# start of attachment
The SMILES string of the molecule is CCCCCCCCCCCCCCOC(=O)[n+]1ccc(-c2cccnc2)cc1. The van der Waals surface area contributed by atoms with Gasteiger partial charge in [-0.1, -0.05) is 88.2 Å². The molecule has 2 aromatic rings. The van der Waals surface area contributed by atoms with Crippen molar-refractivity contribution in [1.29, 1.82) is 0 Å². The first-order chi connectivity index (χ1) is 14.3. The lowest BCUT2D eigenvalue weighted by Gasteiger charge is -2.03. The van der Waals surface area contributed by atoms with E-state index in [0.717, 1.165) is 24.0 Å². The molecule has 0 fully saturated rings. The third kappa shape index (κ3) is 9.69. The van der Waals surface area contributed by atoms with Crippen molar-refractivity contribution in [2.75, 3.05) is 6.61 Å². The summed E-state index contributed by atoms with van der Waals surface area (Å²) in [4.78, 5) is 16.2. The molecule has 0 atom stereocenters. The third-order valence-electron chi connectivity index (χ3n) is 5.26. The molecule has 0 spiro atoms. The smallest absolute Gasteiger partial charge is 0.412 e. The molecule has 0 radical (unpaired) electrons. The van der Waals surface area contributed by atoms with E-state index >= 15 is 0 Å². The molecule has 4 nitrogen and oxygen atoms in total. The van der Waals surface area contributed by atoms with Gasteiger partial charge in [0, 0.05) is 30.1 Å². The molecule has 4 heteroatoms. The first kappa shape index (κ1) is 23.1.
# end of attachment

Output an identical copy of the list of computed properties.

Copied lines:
The SMILES string of the molecule is CCCCCCCCCCCCCCOC(=O)[n+]1ccc(-c2cccnc2)cc1. The van der Waals surface area contributed by atoms with Gasteiger partial charge in [-0.1, -0.05) is 88.2 Å². The molecule has 2 aromatic rings. The van der Waals surface area contributed by atoms with Crippen molar-refractivity contribution in [1.29, 1.82) is 0 Å². The first-order chi connectivity index (χ1) is 14.3. The lowest BCUT2D eigenvalue weighted by Gasteiger charge is -2.03. The van der Waals surface area contributed by atoms with E-state index in [0.717, 1.165) is 24.0 Å². The molecule has 0 fully saturated rings. The third kappa shape index (κ3) is 9.69. The van der Waals surface area contributed by atoms with Crippen molar-refractivity contribution in [2.75, 3.05) is 6.61 Å². The summed E-state index contributed by atoms with van der Waals surface area (Å²) in [4.78, 5) is 16.2. The molecule has 0 atom stereocenters. The third-order valence-electron chi connectivity index (χ3n) is 5.26. The molecule has 0 spiro atoms. The smallest absolute Gasteiger partial charge is 0.412 e. The molecule has 0 radical (unpaired) electrons. The van der Waals surface area contributed by atoms with E-state index >= 15 is 0 Å². The molecule has 4 nitrogen and oxygen atoms in total. The van der Waals surface area contributed by atoms with Gasteiger partial charge in [0, 0.05) is 30.1 Å². The molecule has 4 heteroatoms. The first kappa shape index (κ1) is 23.1.